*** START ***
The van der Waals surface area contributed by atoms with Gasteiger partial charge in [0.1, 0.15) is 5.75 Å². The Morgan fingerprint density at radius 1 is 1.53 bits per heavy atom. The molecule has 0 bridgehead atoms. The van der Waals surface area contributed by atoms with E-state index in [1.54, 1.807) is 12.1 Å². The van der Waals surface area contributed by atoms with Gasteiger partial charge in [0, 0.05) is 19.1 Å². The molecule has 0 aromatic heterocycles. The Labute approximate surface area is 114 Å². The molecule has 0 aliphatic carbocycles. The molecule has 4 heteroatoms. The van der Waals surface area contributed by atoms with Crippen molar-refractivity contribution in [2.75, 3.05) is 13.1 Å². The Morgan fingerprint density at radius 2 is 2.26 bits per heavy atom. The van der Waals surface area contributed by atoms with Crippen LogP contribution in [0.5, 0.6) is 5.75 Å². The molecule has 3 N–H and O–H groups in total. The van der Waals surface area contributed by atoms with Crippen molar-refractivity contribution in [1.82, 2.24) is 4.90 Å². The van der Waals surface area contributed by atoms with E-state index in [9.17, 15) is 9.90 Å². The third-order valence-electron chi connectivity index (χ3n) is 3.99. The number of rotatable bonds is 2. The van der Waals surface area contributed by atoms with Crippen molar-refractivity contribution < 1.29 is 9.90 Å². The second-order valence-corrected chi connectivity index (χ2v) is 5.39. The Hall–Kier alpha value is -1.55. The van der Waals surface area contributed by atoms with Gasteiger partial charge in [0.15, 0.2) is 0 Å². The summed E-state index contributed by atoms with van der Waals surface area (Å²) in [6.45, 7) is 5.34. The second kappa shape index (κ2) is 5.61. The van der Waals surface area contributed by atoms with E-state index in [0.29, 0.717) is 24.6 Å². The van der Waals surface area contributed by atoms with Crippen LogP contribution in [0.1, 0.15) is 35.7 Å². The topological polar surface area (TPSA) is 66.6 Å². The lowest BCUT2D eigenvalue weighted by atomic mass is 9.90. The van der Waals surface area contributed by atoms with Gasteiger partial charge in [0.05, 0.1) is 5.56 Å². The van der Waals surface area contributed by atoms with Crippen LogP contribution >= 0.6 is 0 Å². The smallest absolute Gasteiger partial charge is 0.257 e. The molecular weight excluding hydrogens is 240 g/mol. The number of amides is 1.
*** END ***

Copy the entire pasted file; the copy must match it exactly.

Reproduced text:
The van der Waals surface area contributed by atoms with Gasteiger partial charge in [0.1, 0.15) is 5.75 Å². The Morgan fingerprint density at radius 1 is 1.53 bits per heavy atom. The molecule has 0 bridgehead atoms. The van der Waals surface area contributed by atoms with E-state index in [1.54, 1.807) is 12.1 Å². The van der Waals surface area contributed by atoms with Gasteiger partial charge in [0, 0.05) is 19.1 Å². The molecule has 0 aromatic heterocycles. The Labute approximate surface area is 114 Å². The molecule has 0 aliphatic carbocycles. The molecule has 4 heteroatoms. The van der Waals surface area contributed by atoms with Crippen molar-refractivity contribution in [2.75, 3.05) is 13.1 Å². The Morgan fingerprint density at radius 2 is 2.26 bits per heavy atom. The van der Waals surface area contributed by atoms with Crippen LogP contribution in [0.5, 0.6) is 5.75 Å². The molecule has 3 N–H and O–H groups in total. The van der Waals surface area contributed by atoms with Crippen molar-refractivity contribution in [1.82, 2.24) is 4.90 Å². The van der Waals surface area contributed by atoms with E-state index in [9.17, 15) is 9.90 Å². The third-order valence-electron chi connectivity index (χ3n) is 3.99. The number of rotatable bonds is 2. The van der Waals surface area contributed by atoms with Crippen molar-refractivity contribution < 1.29 is 9.90 Å². The second-order valence-corrected chi connectivity index (χ2v) is 5.39. The Hall–Kier alpha value is -1.55. The van der Waals surface area contributed by atoms with Gasteiger partial charge in [0.15, 0.2) is 0 Å². The summed E-state index contributed by atoms with van der Waals surface area (Å²) in [6.45, 7) is 5.34. The second kappa shape index (κ2) is 5.61. The van der Waals surface area contributed by atoms with E-state index in [0.29, 0.717) is 24.6 Å². The van der Waals surface area contributed by atoms with Crippen LogP contribution in [0.1, 0.15) is 35.7 Å². The topological polar surface area (TPSA) is 66.6 Å². The lowest BCUT2D eigenvalue weighted by atomic mass is 9.90. The van der Waals surface area contributed by atoms with Gasteiger partial charge in [0.05, 0.1) is 5.56 Å². The van der Waals surface area contributed by atoms with Crippen LogP contribution >= 0.6 is 0 Å². The smallest absolute Gasteiger partial charge is 0.257 e. The molecular weight excluding hydrogens is 240 g/mol. The number of amides is 1.